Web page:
While Tattoo Culture is a full-service custom shop where clients get tattoos in a variety of styles, the focus of the article is the more controversial work that push the definition of what a tattoo should be. Here's a bit of that discussion:
[Gene] credits the roster of guest artists at Tattoo Culture for his artistic growth. "We just feed off of each other's creativity. If I had never worked with people like Noon or Loic, for example, I wouldn't have even tried something weird like what I've been doing lately."Beyond the weirdness (and Gene himself is a strange egg), Tattoo Culture has a relaxed friendly vibe that seems to stand in contrast to the cooler-than-cool attitude of their Williamsburg neighborhood, also known as ground zero for hipsters. The studio also holds regular art shows, exhibiting classic tattoo-inspired painting, photography, mixed media and modern works.
Check their Facebook page for events and guest artists. Gene regularly updates his portfolio on his own Facebook page as well.
I'm really excited for the opening of Tattoo Culture's anniversary group art show in Williamsburg this Friday, October 8th from 7-11PM. The tattoo studio/art gallery is our second home -- an attitude-free zone that welcomes top artists around the world to work alongside resident tattooer Gene Coffey. This week, France's Loic and Noon have arrived to create their abstract/art brut badassness.
Gene and Noon will be showing their fine art in this group show with Emma Griffiths, Bailey Hunter Robinson, Fade Kainer, Dan Marshall and Liorcifer, among others. There'll be beer, snacks, and as usual, really hot people in attendance.
Hope to see ya there!
Tattoo by Gene Coffey stolen from TattooNow.com's Tattoo of the Day.
Beautiful walking works of tattoo art, like ya fine selves, are becoming a tattoo majority, and yet, those who pollute the tattoo gene pool make the big headlines. Sheesh. It wasn't a pretty week for tattoo folk in the news thanks to rabid sports fans, Nazis, and of course, Stephen Baldwin.
Let's begin our review with the burning post-Super Bowl question: What's the ColtsSkinDeep dude feeling like this morning, and will all those autograph tattoos be covered by better memories of yesterday like Betty White/Abe Vigoda portraits or the
Even the Tongan ancestral tattoos of Colts' Fili Moala could not bring the mojo for the team.
While there were plenty of stories on Super Bowl tattoos (even videos), one rebel reporter wrote a feauture on those who prefer the pain of a new tattoo over the Cheetos and beer halftime heartburn. Score!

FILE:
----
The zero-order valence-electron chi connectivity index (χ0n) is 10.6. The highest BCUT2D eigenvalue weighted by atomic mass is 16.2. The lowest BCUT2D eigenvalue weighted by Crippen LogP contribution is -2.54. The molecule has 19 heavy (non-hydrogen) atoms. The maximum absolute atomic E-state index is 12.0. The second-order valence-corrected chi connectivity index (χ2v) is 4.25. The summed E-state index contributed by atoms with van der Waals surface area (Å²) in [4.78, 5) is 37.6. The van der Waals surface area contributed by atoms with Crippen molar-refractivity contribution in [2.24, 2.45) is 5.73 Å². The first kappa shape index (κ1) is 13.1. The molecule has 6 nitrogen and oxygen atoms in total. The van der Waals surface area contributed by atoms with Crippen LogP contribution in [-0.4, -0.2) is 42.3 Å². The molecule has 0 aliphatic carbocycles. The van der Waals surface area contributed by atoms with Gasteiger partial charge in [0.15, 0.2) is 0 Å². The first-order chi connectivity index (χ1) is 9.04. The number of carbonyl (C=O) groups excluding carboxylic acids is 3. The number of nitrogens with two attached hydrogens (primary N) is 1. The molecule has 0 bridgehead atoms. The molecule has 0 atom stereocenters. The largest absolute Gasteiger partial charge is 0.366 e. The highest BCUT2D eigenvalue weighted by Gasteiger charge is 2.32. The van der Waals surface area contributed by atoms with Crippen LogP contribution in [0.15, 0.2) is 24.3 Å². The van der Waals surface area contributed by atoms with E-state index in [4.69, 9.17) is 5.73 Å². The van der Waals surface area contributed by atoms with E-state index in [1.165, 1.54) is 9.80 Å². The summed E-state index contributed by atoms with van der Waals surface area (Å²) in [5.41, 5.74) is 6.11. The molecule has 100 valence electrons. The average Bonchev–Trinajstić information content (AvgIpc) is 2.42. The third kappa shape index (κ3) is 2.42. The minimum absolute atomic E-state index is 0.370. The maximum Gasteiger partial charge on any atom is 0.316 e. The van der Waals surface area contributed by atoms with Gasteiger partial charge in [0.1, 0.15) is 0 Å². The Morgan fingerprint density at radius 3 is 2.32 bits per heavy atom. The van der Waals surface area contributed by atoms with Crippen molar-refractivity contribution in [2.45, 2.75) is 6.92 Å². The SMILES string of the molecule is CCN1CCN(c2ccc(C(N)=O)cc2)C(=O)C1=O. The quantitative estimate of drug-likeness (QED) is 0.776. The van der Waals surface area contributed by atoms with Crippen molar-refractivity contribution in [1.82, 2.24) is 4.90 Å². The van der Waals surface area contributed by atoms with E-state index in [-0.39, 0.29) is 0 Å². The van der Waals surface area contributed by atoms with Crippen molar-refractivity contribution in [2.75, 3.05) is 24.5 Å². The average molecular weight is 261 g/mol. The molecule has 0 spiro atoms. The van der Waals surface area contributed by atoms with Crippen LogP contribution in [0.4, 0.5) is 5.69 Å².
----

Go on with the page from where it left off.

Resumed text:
Indeed, sports tattoos are generally not credited in the evolution of fine art tattooing, but at least they don't further stigmatize the tattooed as criminals like these jackasses:
A Nazi firebombed a tattoo studio in Monterey because they refused his tattoo request: a swastika and an image of President Obama overlaid with crosshairs. He faces seven years in prison for this and another torching.
An upstate NY tattooist was arrested after being found via his social network posts; cops further punked him by leaving this note on his Facebook wall: "Just a quick thank you for giving us your current employer's name and address. Without the help from you and your friends, your arrest would not have been possible. Special thanks for the excellent photos you provided for the U.S. Marshals. Without the help of criminals such as yourself, our job would be much more difficult."
Yet another criminal, this one with a tattoo that reads "Why Try" across his head, is astounded that he was identified (and arrested) for choking a 72-year-old man in a carjacking.
Beyond the criminals, tattoo stereotypes will remain as long as people with bad taste continue to get them. You'd think a bastardized Ed Hardy design tee would be enough, but some need to take their gift of gauche to the next level.
That level being a pornographic Mario Bros tattoo.
Such mistakes can be left behind when we pass -- an upside of death! -- but not for some who wish to enshrine their decorated skin, or at least try to like this dude:
A New Zealand man requested his tattoos be preserved upon his death but because the guy who handles this stuff was on vacation, the body was cremated instead, tattooed skin and all. The family is considering suit over the lost tattoo collection, which includes a Playboy bunny, Aries and Taurus signs, and a DB Export beer logo -- tattoos fiercely mocked by someone other than myself.
And then there are ... sigh ...
... Tattoo. Removal.